Need I go on? It's not a pretty place.

Txet Mdluedr

I seem to hvae been gnoig trohugh a bit of a geek tirp oevr the lsat week. It's all bceusae I hvae a web sverer taht sortpups sntriipcg. Hvae srticps wlil prrgoam.

Pelase acecpt my aepoilgos if tihs is a ltitle hrad to unsartdend. I tatsraenld it uisng the Txet Mdluedr I wrtoe ydsearety.

(Translation available in the "more" section.)


I thought I was going to be isolated tonight. It looked like a night of solitary confinement. Various family members and their friends were having their "turns" on the computers (not that I begrudge them their processor time). As it was nearing 11pm the gigglefest departed and I encouraged the remaining game-freak to save and exit. I rebooted.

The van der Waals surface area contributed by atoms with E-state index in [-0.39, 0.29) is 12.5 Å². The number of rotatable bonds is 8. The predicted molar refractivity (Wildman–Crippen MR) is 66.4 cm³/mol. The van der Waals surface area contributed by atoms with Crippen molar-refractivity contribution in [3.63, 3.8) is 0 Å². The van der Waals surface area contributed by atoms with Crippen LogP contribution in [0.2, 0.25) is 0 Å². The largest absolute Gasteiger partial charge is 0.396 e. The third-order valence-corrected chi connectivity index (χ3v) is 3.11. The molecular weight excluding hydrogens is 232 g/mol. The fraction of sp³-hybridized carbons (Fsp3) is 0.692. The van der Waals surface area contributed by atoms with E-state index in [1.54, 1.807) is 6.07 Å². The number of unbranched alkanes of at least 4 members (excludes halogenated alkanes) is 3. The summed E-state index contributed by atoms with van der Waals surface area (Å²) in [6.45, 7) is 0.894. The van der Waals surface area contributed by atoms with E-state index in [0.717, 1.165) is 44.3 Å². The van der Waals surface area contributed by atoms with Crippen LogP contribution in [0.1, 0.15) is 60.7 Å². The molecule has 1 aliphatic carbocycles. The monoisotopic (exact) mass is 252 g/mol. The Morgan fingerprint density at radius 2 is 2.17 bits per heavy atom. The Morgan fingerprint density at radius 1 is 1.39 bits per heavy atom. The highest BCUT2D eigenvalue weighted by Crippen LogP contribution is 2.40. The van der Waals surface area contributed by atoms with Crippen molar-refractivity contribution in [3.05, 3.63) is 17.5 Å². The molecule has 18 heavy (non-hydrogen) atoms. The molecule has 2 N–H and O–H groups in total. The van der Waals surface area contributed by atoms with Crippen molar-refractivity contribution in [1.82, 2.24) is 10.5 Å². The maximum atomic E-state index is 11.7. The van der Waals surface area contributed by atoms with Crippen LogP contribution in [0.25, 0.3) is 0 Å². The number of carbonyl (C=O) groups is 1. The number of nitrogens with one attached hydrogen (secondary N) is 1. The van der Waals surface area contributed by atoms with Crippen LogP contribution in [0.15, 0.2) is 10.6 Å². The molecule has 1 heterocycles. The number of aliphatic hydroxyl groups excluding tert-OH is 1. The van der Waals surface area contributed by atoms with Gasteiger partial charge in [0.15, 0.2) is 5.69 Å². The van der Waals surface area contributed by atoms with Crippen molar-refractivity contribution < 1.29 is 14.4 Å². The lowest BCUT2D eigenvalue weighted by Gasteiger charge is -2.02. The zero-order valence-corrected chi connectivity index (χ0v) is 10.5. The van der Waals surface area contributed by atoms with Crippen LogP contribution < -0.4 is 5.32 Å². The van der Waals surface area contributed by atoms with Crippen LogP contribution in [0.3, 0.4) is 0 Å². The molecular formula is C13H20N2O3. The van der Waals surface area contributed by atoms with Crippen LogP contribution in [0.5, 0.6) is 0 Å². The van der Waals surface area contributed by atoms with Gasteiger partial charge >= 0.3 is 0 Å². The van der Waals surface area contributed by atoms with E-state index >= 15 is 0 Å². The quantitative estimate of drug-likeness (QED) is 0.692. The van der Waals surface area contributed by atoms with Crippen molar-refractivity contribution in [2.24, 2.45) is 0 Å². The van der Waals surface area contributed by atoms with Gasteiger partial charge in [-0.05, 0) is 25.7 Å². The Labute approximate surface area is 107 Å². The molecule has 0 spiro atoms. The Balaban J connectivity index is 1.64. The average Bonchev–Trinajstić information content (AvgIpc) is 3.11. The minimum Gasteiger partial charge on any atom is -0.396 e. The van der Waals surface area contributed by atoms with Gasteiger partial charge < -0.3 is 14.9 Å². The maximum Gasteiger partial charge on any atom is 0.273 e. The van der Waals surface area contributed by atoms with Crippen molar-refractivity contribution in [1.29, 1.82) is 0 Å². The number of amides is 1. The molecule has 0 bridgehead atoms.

I immediately regretted it. The network refused to connect. I tried all the usual combinations of rebooting the cable modem then the PC - all to no avail. I waited. Is it me? Is my PC causing the problem? The game-freak had just been reinstalling an old game. Had something changed to muck with my network connection?

Midnight was approaching. I resigned myself to having to ring the cable support line. This is always daunting. If my super-efficient (add your own layers of sarcasm here) cable company had noted a big problem then ringing the support line would be fast. I'd get a recorded message before having to wait for a service rep. It's when they don't realise their network is down that you need to pack a cut lunch and a thermos of coffee before you start the phone call.

I was lucky. Well, based on the shortness of the phone call I was lucky. Based on the state of the network I was as lucky as a mangy, blind, three-legged, recently castrated dog. The whole of the state was having problems. The precise female voice said the problem was complex enough that they had no idea when it would be fixed. I resigned myself to having no connection at all tonight.

I tried connecting again at about 12:15 and nearly fainted. The network was back!